NORTHERN KRILL – PHOTO BY OYSTEIN PAULSEN
Comparing the waterways around the Channel Islands to a freeway (shades of Carmageddon!), scientists are surveying the oceanscape in small research planes with the aim of providing data that will keep whales and ships far, far apart.
The Los Angeles Times reports on efforts by NOAA scientists who are watching how fin, humpback and blue whales traverse the waters especially around the Santa Barbara Channel. Only a few years ago, these waters were, for the most part, whale-free zones which left cargo ships, barges, fishing boats with a free range ticket territory. Then something strange happened. For whatever reason, the whales have come back into these waters, tempted by the krill (shrimp-like critters) that breeds in the area. Now record numbers of whales are slurping up krill in shipping and boating lanes. What to do?
It’s estimated that six whales die a year from colliding with a ship – and with blue whales on the endangered list, nobody wants to see that kind of accident at sea.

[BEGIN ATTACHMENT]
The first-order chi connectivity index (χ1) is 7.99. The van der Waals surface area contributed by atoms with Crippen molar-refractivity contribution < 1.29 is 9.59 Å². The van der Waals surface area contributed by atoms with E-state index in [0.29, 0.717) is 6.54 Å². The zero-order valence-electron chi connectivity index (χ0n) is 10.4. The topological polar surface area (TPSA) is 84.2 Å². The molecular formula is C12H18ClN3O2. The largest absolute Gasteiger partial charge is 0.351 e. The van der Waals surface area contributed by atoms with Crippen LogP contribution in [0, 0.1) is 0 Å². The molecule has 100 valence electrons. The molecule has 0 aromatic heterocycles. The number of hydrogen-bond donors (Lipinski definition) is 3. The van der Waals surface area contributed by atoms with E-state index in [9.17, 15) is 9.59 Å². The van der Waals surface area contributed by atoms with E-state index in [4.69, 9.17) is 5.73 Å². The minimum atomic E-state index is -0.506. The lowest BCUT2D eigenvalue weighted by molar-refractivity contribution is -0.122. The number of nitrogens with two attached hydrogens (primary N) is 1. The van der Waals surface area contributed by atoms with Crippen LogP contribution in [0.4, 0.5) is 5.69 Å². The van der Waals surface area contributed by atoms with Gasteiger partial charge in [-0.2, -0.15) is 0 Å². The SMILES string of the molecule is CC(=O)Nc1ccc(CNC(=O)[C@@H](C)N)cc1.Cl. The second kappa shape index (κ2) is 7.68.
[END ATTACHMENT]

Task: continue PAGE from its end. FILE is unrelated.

Mariners share the concern of wildlife officials and environmental groups, said Dick McKenna, executive director of the Marine Exchange of Southern California, which monitors all vessel traffic in and out of the Los Angeles and Long Beach ports. “Nobody wants to hit a whale,” he said.
“The whales are the kids that run out in traffic; that’s a way to look at it,” said McKenna, a retired U.S. Navy captain who is also a member of the Channel Islands sanctuary’s advisory council. “You try to tell kids not to jump out there, but of course, we have no control over the whales.”
While NOAA recently asked large vessels to slow down in the shipping lane about half speed, most ships are still going full blast. Environmental groups are asking the federal government to establish speed limits in California national marine sanctuaries.